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Material Models

A backbone of finite element geomechanical analysis are the constitutive models that simulate material rheology. These exert a first-order control in the predicted evolutionary structural style. For example, critical state constitutive models may predict either ductile deformation with compaction, or brittle deformation with dilation, depending on the relationship between the current material strength and the stress path. ParaGeo has a wide range of constitutive models available that accurately captures the evolution of different classes of materials. The material definition is a modular design so that simple models may be defined for initial validation and then later enriched incrementally (e.g. plasticity or diagenetic properties may be added to a previously defined poroelastic material to capture yielding once yield strength is reached). Available material models include:

  • Isotropic, transverse isotropic and anisotropic elasticity

  • Poroelasticity

  • Critical state plasticity: SR4, SR3 and Modified Cam-Clay with non-associative flow rules

  • Shear plasticity with hardening: Von-Mises, Drucker-Prager, Hill plastic anisotropy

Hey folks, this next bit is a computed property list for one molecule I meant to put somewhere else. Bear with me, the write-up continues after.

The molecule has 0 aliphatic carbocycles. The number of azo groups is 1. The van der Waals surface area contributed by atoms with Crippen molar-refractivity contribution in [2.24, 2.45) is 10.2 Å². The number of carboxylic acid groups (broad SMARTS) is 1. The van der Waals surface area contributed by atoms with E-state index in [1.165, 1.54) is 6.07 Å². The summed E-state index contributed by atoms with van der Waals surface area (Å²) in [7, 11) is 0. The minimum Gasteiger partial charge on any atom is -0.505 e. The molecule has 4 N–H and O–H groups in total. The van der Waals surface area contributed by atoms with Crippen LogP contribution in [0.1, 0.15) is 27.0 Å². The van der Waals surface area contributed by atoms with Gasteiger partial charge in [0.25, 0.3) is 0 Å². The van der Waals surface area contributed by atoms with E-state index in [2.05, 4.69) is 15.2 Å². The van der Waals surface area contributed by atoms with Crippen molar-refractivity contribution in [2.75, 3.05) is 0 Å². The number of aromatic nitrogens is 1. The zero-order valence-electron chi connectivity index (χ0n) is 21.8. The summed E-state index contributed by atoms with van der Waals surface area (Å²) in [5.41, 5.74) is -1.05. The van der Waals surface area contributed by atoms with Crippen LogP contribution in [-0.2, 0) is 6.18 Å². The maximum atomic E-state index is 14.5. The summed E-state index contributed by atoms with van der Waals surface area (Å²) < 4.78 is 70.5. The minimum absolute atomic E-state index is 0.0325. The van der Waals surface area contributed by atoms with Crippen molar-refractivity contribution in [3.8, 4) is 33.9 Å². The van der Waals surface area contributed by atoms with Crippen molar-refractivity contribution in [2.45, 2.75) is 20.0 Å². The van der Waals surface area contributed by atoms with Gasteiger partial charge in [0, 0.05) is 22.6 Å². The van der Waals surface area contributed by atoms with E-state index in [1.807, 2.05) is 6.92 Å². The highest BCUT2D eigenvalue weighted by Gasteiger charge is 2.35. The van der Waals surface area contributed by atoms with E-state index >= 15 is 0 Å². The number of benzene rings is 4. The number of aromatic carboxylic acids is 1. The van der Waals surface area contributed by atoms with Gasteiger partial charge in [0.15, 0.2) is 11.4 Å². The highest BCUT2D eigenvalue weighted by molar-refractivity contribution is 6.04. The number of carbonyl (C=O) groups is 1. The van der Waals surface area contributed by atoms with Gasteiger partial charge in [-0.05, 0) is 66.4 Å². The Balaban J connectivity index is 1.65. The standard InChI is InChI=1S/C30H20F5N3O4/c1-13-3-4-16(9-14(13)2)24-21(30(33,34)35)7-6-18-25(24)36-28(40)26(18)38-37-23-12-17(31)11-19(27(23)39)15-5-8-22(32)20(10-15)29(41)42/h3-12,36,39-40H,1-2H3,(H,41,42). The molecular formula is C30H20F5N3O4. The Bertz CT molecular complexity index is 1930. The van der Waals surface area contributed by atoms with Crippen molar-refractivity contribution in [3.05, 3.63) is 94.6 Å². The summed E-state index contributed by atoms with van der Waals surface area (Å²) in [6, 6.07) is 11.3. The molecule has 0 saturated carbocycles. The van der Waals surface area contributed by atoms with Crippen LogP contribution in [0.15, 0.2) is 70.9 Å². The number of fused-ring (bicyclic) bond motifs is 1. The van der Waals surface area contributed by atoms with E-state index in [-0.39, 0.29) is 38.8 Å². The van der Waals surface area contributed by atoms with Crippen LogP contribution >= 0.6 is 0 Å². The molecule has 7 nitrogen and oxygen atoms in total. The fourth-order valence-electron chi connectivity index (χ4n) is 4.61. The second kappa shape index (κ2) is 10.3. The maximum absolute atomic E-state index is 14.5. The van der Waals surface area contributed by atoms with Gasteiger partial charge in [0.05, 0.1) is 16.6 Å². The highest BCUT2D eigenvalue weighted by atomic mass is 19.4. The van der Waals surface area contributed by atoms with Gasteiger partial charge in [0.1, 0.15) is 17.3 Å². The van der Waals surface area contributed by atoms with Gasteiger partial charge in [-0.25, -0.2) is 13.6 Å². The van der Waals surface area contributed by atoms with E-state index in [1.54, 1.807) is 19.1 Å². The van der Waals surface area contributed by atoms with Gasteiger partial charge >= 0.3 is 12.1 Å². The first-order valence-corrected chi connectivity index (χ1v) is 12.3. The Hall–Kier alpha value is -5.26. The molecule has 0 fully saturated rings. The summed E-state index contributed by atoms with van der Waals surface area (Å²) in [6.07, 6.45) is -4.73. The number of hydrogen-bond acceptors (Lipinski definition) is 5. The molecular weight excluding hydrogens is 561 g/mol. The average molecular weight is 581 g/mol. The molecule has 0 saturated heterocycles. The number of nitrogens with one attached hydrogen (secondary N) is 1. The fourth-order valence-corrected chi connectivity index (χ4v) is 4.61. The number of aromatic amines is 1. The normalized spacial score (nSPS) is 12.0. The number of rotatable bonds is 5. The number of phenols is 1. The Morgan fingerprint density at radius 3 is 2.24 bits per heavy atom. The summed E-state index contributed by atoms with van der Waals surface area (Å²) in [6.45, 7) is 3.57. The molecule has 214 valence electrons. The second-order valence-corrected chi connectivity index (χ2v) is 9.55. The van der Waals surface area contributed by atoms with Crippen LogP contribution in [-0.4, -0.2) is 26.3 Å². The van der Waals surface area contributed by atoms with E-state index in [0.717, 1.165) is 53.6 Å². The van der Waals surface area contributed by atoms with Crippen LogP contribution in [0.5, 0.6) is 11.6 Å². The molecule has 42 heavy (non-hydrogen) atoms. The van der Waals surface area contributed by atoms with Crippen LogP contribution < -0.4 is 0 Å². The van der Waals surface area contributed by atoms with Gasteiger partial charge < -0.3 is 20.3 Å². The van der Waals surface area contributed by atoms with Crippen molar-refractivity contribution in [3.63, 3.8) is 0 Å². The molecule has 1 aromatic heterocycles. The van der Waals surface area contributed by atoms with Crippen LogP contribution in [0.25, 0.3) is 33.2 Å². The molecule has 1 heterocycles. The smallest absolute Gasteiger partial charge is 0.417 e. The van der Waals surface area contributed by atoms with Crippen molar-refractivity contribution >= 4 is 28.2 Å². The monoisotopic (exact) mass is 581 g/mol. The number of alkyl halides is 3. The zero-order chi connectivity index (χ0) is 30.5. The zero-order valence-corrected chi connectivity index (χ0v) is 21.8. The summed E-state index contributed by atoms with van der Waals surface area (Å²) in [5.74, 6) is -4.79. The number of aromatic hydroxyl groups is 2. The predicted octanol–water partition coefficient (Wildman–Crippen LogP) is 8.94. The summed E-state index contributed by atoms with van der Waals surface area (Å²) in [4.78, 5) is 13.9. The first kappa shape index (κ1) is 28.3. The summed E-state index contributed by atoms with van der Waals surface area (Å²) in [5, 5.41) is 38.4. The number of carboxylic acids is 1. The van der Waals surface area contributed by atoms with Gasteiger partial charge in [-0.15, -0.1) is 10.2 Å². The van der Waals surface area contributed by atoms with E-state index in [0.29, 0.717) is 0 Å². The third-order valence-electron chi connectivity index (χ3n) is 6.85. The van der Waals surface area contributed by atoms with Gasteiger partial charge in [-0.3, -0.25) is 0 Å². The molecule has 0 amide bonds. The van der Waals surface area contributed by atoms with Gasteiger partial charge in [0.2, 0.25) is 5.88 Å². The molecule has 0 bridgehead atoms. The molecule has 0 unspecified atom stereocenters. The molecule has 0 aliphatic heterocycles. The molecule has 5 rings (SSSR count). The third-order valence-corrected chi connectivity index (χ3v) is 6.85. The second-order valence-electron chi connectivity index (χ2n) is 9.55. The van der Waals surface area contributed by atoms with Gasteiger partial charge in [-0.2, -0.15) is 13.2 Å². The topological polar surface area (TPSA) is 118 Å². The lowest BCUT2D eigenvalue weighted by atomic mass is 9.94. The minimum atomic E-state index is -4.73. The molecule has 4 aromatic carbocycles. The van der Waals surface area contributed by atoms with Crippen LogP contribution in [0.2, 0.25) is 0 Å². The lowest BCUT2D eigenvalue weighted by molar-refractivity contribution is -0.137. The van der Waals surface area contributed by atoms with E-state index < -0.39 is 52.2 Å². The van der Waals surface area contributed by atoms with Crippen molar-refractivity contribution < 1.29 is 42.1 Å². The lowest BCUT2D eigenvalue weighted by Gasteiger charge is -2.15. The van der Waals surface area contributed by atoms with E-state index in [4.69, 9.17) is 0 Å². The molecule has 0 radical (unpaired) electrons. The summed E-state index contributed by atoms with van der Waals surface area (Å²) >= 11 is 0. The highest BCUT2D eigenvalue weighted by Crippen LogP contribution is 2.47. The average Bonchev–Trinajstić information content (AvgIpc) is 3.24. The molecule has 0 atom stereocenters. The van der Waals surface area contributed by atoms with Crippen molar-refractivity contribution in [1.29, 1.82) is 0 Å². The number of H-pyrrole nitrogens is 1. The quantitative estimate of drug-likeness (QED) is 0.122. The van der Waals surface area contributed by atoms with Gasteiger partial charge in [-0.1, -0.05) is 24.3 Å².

• Viscoplasticity: Hershel-Bulkley, Creep law based on Munson-Dawson model

Shear localizations (faults) predicted by the critical state constitutive law in a sandbox-scale rift model

Critical state theory highlighted in an SR4 yield surface (left). The SR4 plasticity model allows flexibility in defining the yield surface shape and location of the critical state relative to the peak strength (right).

Thermally-controlled diagenetic reactions may be added to critical state model characterisations for geological time-scale applications. The diagenesis models allow for:

  • Non-mechanical porosity loss and the resulting permeability reduction

  • Diagenetic compressional strength increase leading to over-consolidation (yield surface increase)

  • Diagenetic tensional strength increase due to cementation

  • Diagenetically induced stiffness increase

  • Diagenetically induced compressibility reduction

In addition, a given material may be assigned more than one diagenesis reaction which may be active at different temperature ranges (e.g. shallow carbonate cementation, smectite to illite transformation, etc)

Example of results extracted from a depositional column model with diagenesis. The areas shaded in blue indicate the diagenetically modified sediment properties

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